When Daniel Colón-Ramos, Ph.D., associate professor of cell biology, arrived from Puerto Rico as a freshman at Harvard in 1994, things didn’t quite go as planned. Once in his dorm room, he felt dizzy and recalls telling his roommate, “I’m dying. You have to take me to the hospital.”

The hospital physicians suspected meningitis, but results on a spinal tap were negative. Following a phone call between Puerto Rican and American physicians, it came to light that “these were all the symptoms of dengue fever. I was coming in with a tropical disease,” Colón-Ramos says.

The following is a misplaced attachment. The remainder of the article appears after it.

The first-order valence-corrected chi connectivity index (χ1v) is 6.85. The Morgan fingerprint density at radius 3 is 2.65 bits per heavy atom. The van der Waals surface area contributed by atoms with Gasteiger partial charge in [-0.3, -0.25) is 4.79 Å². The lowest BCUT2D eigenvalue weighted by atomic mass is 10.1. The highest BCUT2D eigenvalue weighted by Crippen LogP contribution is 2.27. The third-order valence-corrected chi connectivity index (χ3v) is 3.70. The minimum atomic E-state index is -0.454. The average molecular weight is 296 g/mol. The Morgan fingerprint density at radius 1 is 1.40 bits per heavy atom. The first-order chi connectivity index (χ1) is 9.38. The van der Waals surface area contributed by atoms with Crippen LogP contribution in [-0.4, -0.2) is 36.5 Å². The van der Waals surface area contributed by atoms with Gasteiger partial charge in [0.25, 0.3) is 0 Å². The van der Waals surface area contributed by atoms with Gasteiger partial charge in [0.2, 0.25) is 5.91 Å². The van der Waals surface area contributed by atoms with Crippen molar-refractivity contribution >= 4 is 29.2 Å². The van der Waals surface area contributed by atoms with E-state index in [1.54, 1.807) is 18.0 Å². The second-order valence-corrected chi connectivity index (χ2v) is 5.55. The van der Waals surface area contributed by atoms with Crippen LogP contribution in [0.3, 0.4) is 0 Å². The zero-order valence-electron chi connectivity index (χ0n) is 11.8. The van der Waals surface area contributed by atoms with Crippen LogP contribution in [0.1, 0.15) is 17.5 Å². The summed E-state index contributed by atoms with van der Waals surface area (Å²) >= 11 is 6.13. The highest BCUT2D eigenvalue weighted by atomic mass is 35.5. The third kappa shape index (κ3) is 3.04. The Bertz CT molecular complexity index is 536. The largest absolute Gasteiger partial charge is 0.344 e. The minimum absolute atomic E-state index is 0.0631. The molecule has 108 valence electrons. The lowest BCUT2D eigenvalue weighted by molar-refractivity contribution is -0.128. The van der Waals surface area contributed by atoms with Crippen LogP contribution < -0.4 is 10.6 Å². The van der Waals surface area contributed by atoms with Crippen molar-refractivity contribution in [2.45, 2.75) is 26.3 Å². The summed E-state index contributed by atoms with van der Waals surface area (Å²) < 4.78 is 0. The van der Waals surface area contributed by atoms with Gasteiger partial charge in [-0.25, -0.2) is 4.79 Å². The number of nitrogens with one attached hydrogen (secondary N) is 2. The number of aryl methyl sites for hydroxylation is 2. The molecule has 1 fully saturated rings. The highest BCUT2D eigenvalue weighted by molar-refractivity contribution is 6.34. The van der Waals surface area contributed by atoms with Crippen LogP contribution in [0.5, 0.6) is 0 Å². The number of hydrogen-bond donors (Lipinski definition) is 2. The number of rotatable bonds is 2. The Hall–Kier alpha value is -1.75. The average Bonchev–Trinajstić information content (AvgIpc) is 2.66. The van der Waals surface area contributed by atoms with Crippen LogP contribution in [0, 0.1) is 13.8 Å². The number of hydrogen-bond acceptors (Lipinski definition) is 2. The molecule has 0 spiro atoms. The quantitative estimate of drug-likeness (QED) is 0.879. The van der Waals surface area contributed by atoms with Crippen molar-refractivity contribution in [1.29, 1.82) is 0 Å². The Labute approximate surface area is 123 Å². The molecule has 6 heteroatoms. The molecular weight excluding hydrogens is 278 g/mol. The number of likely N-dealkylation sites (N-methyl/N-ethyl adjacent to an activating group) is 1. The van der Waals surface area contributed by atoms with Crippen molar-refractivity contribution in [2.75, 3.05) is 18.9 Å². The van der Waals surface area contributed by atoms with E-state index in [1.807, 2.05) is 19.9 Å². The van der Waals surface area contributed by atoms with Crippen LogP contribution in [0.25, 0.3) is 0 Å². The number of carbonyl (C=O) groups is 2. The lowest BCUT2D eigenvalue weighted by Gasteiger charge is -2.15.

With this global context in mind, Colón-Ramos has spearheaded a new M.D./Ph.D. collaboration with the University of Puerto Rico (UPR). Starting this year, students accepted in the M.D. program at UPR can apply to Yale’s Combined Program in the Biological and Biomedical Sciences and will be assigned mentors while studying for their Ph.D.s in New Haven. After completing their research, they will return to UPR for the final year of medical school.

The training that UPR students receive at Yale will prepare them for careers as physician-scientists, currently a small community in Puerto Rico’s medical community. But they will also bring their island experiences to enrich the environment at Yale.

“We’re training our next generation,” says Uroyoán Walker, Ph.D., president of UPR. “And when I say ours, I mean the world’s.”